Calvin K. Kobsa, architect

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Calvin K. Kobsa, a semiretired Baltimore architect who was the founder of Calvin Kern Kobsa & Associates, died May 10 of complications after brain surgery at Gilchrist Hospice Care in Towson. He was 86.

"Calvin will be remembered as a kind soul and a good architect," said Walter G. Schamu, founder and president of the Baltimore architectural firm of Schamu Machowski + Patterson. "He was always interested in the other person's career and was always a very friendly and affable fellow."


"Calvin is the type of person who is seldom seen in Baltimore anymore," said Phil Hildebrandt, a longtime friend and former president of the Friends of the H.L. Mencken House. "For a person of his age, he was very energetic and had lots of interests."

The son of Charles J. Kobsa, a piano maker and tuner, and Marie Kern Kobsa, a homemaker, Calvin Kern Kobsa was born in Baltimore and raised on Riggs Avenue. He later moved with his family to a home on Linden Terrace near Pikesville.


After graduating from Polytechnic Institute in 1945, he enlisted in the Coast Guard and served aboard ships until being discharged in 1946.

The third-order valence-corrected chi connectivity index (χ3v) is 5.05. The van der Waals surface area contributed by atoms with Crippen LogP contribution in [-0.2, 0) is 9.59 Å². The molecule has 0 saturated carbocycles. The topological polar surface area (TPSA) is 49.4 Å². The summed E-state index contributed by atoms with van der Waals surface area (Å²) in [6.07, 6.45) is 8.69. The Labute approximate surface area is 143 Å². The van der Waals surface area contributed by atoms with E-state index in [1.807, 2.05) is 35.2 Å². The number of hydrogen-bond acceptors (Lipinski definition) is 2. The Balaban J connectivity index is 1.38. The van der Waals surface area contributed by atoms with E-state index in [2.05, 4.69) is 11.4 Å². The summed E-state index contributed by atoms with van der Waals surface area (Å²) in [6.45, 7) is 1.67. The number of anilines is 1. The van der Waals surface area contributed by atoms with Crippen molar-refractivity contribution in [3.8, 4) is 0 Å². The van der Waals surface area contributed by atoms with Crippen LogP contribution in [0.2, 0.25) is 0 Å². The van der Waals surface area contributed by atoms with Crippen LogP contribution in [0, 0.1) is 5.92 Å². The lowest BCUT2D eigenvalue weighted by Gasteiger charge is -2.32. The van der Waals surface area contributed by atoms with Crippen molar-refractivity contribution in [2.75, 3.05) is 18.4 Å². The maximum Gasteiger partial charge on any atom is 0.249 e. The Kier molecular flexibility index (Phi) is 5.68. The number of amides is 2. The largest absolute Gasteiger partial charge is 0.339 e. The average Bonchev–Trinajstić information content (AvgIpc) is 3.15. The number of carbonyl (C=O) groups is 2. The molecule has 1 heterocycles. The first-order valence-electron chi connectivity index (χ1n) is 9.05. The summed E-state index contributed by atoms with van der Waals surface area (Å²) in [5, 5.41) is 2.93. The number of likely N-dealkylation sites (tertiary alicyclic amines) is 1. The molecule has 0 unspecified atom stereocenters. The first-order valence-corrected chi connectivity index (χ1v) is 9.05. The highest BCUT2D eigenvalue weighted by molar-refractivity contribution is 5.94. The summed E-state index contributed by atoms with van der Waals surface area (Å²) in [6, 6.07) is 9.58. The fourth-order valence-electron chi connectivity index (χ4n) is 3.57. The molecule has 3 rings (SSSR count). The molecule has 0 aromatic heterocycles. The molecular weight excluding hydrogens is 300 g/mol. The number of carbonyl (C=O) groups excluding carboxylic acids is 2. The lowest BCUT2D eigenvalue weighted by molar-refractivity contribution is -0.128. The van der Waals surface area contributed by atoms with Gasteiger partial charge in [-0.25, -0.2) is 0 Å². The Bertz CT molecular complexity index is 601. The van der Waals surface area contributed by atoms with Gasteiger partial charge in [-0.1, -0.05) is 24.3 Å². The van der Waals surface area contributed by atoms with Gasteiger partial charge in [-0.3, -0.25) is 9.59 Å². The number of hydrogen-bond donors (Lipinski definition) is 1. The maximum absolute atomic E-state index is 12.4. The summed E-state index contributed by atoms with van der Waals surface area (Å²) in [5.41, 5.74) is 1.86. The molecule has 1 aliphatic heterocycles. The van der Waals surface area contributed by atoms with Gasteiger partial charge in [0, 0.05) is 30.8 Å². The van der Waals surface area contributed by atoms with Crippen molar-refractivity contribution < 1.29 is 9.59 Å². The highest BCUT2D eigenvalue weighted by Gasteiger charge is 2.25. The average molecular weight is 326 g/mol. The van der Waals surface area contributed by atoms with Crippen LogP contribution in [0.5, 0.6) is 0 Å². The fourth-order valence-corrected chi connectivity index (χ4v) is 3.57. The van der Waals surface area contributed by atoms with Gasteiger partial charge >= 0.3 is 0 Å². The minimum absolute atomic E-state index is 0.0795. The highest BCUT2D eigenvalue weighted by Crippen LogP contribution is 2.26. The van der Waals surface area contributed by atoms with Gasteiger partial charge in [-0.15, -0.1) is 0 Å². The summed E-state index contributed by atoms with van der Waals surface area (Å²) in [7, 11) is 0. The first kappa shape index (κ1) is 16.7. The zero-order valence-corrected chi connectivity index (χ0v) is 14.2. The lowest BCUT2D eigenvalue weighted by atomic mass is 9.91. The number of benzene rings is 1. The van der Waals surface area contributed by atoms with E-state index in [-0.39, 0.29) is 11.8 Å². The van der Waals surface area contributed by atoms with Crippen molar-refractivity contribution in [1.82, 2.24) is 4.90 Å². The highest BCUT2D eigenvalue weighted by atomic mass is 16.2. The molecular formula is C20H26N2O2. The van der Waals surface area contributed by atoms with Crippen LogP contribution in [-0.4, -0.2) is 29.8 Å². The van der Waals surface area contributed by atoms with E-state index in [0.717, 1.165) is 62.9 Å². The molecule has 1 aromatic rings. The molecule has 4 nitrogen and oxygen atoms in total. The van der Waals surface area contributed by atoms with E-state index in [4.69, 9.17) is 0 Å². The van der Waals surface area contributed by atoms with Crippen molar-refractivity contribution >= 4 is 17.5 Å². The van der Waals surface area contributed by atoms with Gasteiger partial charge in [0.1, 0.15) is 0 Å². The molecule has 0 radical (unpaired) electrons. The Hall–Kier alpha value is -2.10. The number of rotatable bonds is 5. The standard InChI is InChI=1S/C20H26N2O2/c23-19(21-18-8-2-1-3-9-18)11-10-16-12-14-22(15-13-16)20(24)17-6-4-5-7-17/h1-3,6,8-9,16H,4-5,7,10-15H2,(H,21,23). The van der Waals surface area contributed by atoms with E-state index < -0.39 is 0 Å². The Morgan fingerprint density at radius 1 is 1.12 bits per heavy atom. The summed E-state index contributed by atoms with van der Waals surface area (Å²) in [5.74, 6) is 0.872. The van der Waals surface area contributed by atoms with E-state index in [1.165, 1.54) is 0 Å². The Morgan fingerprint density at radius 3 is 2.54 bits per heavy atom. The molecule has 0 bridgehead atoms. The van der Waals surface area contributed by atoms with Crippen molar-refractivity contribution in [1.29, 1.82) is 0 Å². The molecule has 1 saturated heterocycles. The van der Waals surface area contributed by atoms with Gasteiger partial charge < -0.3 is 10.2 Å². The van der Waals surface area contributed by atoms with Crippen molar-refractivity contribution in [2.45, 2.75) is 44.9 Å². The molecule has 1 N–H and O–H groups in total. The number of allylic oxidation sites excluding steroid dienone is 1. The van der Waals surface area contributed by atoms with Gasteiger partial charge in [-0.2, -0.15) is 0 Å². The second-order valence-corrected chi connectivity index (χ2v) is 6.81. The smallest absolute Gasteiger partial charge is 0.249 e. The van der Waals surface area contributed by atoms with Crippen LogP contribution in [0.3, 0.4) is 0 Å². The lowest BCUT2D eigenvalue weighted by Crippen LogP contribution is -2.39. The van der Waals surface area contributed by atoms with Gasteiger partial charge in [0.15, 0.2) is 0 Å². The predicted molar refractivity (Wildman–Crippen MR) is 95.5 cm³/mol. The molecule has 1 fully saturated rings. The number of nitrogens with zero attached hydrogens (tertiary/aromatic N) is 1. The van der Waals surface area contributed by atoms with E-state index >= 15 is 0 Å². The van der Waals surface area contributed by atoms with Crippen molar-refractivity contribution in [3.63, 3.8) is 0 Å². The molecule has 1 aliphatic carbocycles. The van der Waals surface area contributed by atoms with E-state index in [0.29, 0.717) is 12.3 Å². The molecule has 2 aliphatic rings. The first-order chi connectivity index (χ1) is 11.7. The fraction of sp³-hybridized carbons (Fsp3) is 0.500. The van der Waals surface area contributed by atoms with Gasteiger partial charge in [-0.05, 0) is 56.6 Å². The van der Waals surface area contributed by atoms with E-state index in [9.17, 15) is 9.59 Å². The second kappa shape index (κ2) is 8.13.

He earned a bachelor's degree in civil engineering in 1951 from the University of Maryland, College Park and worked as a civil engineer for the Baltimore County Board of Education from 1951 to 1952.

Mr. Kobsa re-enlisted in the Coast Guard in 1952 and attended Officer Candidate School at the Coast Guard Academy in New London, Conn., where he was commissioned an ensign and later attained the rank of lieutenant junior grade.

Assigned to the Coast Guard's engineering department for the Fifth Coast Guard District, Mr. Kobsa was stationed in Norfolk, Va., where he was responsible for ensuring the structural integrity of coastal lighthouses in Maryland, the District of Columbia and North Carolina. He remained active in the Coast Guard until 1968.

From 1954 until 1960, when he founded Calvin Kern Kobsa & Associates, he worked as a draftsman for several Baltimore architectural firms. He attended the Maryland Institute College of Art and earned a degree in fine art in 1957.

When Mr. Kobsa established his architectural firm, it was first located in Rodgers Forge. It later moved to offices in the city's Mount Vernon neighborhood and in the late 1970s to an office on West Monument Street.

Mr. Kobsa's firm performed a varied body of work of both residential and commercial commissions.

Commissions included St. Margaret's Roman Catholic Church in Bel Air, Oheb Shalom Congregation, Family Life Center Bethel African Methodist Episcopal Church in Randallstown and St. John's Lutheran Church in Longview.


The Hillendale Country Club, The Knott Co. in Baltimore, and the Glyndon Square Shopping Center were designed by the firm, as were public schools in the city and Baltimore County.

His firm designed the Fort Frederick State Park Visitor's Center, Elk Neck Park Boathouse, Interstate 95 rest area buildings, the Morgan State University press box, and Towson University's new boiler plant.